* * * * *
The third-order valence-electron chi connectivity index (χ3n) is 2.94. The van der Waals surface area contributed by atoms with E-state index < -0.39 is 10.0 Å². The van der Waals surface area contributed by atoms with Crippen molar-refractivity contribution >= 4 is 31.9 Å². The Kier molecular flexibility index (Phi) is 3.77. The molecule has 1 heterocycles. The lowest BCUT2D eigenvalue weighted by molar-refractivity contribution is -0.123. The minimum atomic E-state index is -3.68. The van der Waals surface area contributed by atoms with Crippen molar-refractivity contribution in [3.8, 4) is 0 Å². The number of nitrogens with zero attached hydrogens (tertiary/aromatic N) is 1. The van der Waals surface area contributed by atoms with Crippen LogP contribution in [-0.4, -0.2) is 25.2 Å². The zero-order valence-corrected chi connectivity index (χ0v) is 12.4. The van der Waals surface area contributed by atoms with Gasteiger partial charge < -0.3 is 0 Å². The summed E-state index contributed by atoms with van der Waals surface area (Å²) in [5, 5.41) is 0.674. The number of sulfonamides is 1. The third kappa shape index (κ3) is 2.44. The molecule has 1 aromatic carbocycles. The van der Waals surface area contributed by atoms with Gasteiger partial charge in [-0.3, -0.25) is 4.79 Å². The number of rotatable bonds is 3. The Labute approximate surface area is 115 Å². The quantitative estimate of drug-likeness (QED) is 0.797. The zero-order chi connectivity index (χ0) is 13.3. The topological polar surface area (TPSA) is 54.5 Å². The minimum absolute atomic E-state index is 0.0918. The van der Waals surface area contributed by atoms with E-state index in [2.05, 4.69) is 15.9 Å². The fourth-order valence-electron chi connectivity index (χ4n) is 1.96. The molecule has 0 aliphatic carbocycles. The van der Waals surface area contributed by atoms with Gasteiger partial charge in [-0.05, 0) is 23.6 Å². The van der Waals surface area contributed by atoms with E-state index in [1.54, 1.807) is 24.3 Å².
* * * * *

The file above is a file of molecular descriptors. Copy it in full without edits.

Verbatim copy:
The third-order valence-electron chi connectivity index (χ3n) is 2.94. The van der Waals surface area contributed by atoms with E-state index < -0.39 is 10.0 Å². The van der Waals surface area contributed by atoms with Crippen molar-refractivity contribution >= 4 is 31.9 Å². The Kier molecular flexibility index (Phi) is 3.77. The molecule has 1 heterocycles. The lowest BCUT2D eigenvalue weighted by molar-refractivity contribution is -0.123. The minimum atomic E-state index is -3.68. The van der Waals surface area contributed by atoms with Crippen molar-refractivity contribution in [3.8, 4) is 0 Å². The number of nitrogens with zero attached hydrogens (tertiary/aromatic N) is 1. The van der Waals surface area contributed by atoms with Crippen LogP contribution in [-0.4, -0.2) is 25.2 Å². The zero-order valence-corrected chi connectivity index (χ0v) is 12.4. The van der Waals surface area contributed by atoms with Gasteiger partial charge < -0.3 is 0 Å². The summed E-state index contributed by atoms with van der Waals surface area (Å²) in [5, 5.41) is 0.674. The number of sulfonamides is 1. The third kappa shape index (κ3) is 2.44. The molecule has 1 aromatic carbocycles. The van der Waals surface area contributed by atoms with Gasteiger partial charge in [-0.3, -0.25) is 4.79 Å². The number of rotatable bonds is 3. The Labute approximate surface area is 115 Å². The quantitative estimate of drug-likeness (QED) is 0.797. The zero-order chi connectivity index (χ0) is 13.3. The topological polar surface area (TPSA) is 54.5 Å². The minimum absolute atomic E-state index is 0.0918. The van der Waals surface area contributed by atoms with E-state index in [2.05, 4.69) is 15.9 Å². The fourth-order valence-electron chi connectivity index (χ4n) is 1.96. The molecule has 0 aliphatic carbocycles. The van der Waals surface area contributed by atoms with Gasteiger partial charge in [-0.05, 0) is 23.6 Å². The van der Waals surface area contributed by atoms with E-state index in [1.54, 1.807) is 24.3 Å².